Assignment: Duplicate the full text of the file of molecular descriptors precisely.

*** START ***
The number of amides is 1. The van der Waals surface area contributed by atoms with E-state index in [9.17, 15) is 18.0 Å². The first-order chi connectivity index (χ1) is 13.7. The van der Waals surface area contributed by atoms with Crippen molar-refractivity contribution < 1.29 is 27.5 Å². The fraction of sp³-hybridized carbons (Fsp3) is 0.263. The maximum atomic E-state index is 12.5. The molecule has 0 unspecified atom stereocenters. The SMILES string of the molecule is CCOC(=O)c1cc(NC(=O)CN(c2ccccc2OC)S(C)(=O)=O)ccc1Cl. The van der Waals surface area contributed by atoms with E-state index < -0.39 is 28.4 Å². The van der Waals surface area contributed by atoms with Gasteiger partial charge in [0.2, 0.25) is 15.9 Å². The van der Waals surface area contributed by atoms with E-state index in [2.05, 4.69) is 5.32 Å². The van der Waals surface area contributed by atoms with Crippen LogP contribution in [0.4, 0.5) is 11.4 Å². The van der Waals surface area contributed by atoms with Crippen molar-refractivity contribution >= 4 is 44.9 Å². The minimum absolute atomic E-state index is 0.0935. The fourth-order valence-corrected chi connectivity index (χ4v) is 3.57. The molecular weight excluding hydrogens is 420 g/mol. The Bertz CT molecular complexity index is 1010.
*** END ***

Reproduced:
The number of amides is 1. The van der Waals surface area contributed by atoms with E-state index in [9.17, 15) is 18.0 Å². The first-order chi connectivity index (χ1) is 13.7. The van der Waals surface area contributed by atoms with Crippen molar-refractivity contribution < 1.29 is 27.5 Å². The fraction of sp³-hybridized carbons (Fsp3) is 0.263. The maximum atomic E-state index is 12.5. The molecule has 0 unspecified atom stereocenters. The SMILES string of the molecule is CCOC(=O)c1cc(NC(=O)CN(c2ccccc2OC)S(C)(=O)=O)ccc1Cl. The van der Waals surface area contributed by atoms with E-state index < -0.39 is 28.4 Å². The van der Waals surface area contributed by atoms with Gasteiger partial charge in [0.2, 0.25) is 15.9 Å². The van der Waals surface area contributed by atoms with E-state index in [2.05, 4.69) is 5.32 Å². The van der Waals surface area contributed by atoms with Crippen LogP contribution in [0.4, 0.5) is 11.4 Å². The van der Waals surface area contributed by atoms with Crippen molar-refractivity contribution >= 4 is 44.9 Å². The minimum absolute atomic E-state index is 0.0935. The fourth-order valence-corrected chi connectivity index (χ4v) is 3.57. The molecular weight excluding hydrogens is 420 g/mol. The Bertz CT molecular complexity index is 1010.